Here’s some unsettling news. The much-heralded, 2,000-foot-long floating boom that was supposed to clean up the massive Pacific Garbage Patch isn’t working.
The boom, part of Ocean Cleanup, was designed to be deployed from its mothership and float in a U-shape on the surface of the ocean. The idea was that the wind and waves would push the boom faster than it pushed the floating trash, so the trash would be trapped in the middle.
But now that the boom, which left San Francisco three months ago, is actually deployed, it turns out that the trash doesn’t stay trapped inside it; the trash floats out. The Ocean Cleanup engineers aren’t sure what’s wrong. They think maybe the wind and water don’t push the boom fast enough, or the boom isn’t long enough. They now plan to lengthen the boom.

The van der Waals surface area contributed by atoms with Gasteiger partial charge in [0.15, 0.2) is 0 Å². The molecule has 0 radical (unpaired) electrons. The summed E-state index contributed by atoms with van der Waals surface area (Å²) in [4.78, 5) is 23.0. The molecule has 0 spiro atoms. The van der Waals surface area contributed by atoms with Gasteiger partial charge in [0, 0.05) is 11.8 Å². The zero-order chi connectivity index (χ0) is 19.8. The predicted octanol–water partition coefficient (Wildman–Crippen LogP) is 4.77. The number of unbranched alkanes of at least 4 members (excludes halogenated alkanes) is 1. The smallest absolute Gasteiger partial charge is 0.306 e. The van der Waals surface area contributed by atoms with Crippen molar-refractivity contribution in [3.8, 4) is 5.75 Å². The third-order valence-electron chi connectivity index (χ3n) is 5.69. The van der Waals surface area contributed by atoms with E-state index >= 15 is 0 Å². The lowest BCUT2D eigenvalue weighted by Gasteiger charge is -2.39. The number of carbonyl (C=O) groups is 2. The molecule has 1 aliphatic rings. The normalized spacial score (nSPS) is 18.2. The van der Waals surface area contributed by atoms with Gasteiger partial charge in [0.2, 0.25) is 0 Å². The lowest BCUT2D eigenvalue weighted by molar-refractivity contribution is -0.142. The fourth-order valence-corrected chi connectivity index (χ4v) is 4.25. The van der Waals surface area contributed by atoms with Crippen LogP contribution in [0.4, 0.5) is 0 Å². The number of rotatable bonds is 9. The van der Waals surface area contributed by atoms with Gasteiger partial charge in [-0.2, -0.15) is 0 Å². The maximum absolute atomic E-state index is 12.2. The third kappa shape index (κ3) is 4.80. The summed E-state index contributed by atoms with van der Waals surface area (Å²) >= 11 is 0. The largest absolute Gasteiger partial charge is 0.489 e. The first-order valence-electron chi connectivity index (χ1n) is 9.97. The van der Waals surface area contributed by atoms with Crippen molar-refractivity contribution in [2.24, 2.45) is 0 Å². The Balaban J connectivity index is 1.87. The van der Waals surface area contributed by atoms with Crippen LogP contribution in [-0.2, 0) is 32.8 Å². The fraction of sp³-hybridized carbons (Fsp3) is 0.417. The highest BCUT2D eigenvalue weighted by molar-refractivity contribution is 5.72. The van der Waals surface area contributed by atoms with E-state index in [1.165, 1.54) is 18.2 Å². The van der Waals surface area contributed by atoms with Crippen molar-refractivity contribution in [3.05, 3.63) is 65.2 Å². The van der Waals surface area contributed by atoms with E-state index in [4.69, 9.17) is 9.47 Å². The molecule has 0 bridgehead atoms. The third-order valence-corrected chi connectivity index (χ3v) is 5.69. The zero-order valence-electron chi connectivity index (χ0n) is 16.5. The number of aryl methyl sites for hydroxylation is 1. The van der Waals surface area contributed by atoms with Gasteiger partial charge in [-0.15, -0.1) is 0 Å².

But they want to get it to work soon, since the gyre known as the Pacific Garbage Patch, now floating between the West Coast and Hawaii, continues to grow. They estimate that it consists of 1.8 trillion pieces of garbage, including 87,000 tons of plastic. It’s twice the size of Texas. Read more: